Wednesday Morning News
If 2015 is the Apple Watch, the only other question that needs answering is: when? 9to5Mac is pretty confident we’ll see Apple’s wearable gadget in March, with training expected to start in February. It’ll be interesting to see if Apple hold a special event just for the Apple Watch, because there’s plenty of stuff we don’t know about it — price, accessories, availability (US only?), and so on. I guess time will tell.
9to5Mac also has details on Apple’s rumoured 12-inch MacBook Air, a return to the same form factor as my favourite Mac of all time, the 12-inch PowerBook. Like the 12-inch PowerBook, an artist’s impression of the 12-inch Air pairs it up with a keyboard that’s almost full-sized, but noticeably goes all the way to the edge, making the entire machine narrower than the 11-inch model even though it has a marginally larger display.
Apple just started selling the iPhone 6 and 6 Plus in the US unlocked and without a contract, just like they have been doing in pretty much every other country since launch. I’d be OK with it if Apple launched Apple Pay in Australia, but my money is they’ll be doing it sometime this year.
Apple has won a patent for a foldable, flexible iPhone with force gesture controls. The news comes via AppleInsider who has more details on the patent: it describes flexible outer components with similarly pliable internal components such as a battery, circuit boards, wiring, and the like.
News out of CES is that Mophie, Otterbox, and Incipio have all unveiled their battery cases for the iPhone 6 and 6 Plus. Mophie’s lineup includes the Juice Pack Air and Juice Pack Plus, with devices connecting through the Lightning connector on the bottom. These are the first MFi-certified battery cases to be on the market, as far as I’m aware, and Mophie’s Juice Packs for iPhone 6 and 6 Plus are now up for pre-order.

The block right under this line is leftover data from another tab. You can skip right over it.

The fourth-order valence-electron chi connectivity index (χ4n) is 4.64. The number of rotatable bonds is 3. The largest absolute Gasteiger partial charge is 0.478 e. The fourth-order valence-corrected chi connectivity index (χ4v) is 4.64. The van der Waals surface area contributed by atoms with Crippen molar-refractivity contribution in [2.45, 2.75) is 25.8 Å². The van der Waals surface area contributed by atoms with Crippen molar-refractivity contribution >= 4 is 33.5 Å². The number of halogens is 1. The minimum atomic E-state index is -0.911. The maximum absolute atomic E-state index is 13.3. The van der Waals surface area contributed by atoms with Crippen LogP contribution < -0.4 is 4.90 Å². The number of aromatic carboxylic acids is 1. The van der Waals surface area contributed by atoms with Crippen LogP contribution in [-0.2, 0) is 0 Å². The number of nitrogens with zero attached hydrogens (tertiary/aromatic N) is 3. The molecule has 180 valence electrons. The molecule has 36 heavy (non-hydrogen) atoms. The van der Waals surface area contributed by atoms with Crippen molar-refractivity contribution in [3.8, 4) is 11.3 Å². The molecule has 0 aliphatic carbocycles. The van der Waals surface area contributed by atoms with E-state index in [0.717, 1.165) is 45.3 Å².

Federico Viticci’s thoughts on the recent breakneck pace of Apple include a smart perspective on the issue. He writes that while it certainly feels like more and more unprecedented bugs have made it into OS X and iOS releases, he doesn’t know why. And at the end of the day, people can speculate as much as they want, but having to decide between “doing new stuff” or “fixing bugs” is not a decision Apple should have to make, especially not for a company in their position.
Holding down Option and clicking on stuff in your Mac’s menu bar can often lead to revealing hidden options and extra information. Macworld has a video showing you what it’s all about.
Third-party keyboards on iOS were a great idea, but from what I’ve heard, they don’t work as well as they should. Finer Things in Tech has a few ideas for making them more useful and usable.
With music downloads declining, NPR asks if the world’s most popular music store can adapt to the changing marketplace. People are buying less music because it’s easier to stream it, but with Apple’s only music streaming service — iTunes Radio — only available in the US and Australia, what’s next for the iTunes Store?
Panic’s 2014 report talks about the state of iOS and OS X development from the perspective of a multi-million dollar software development company. It’s an eye-opening read.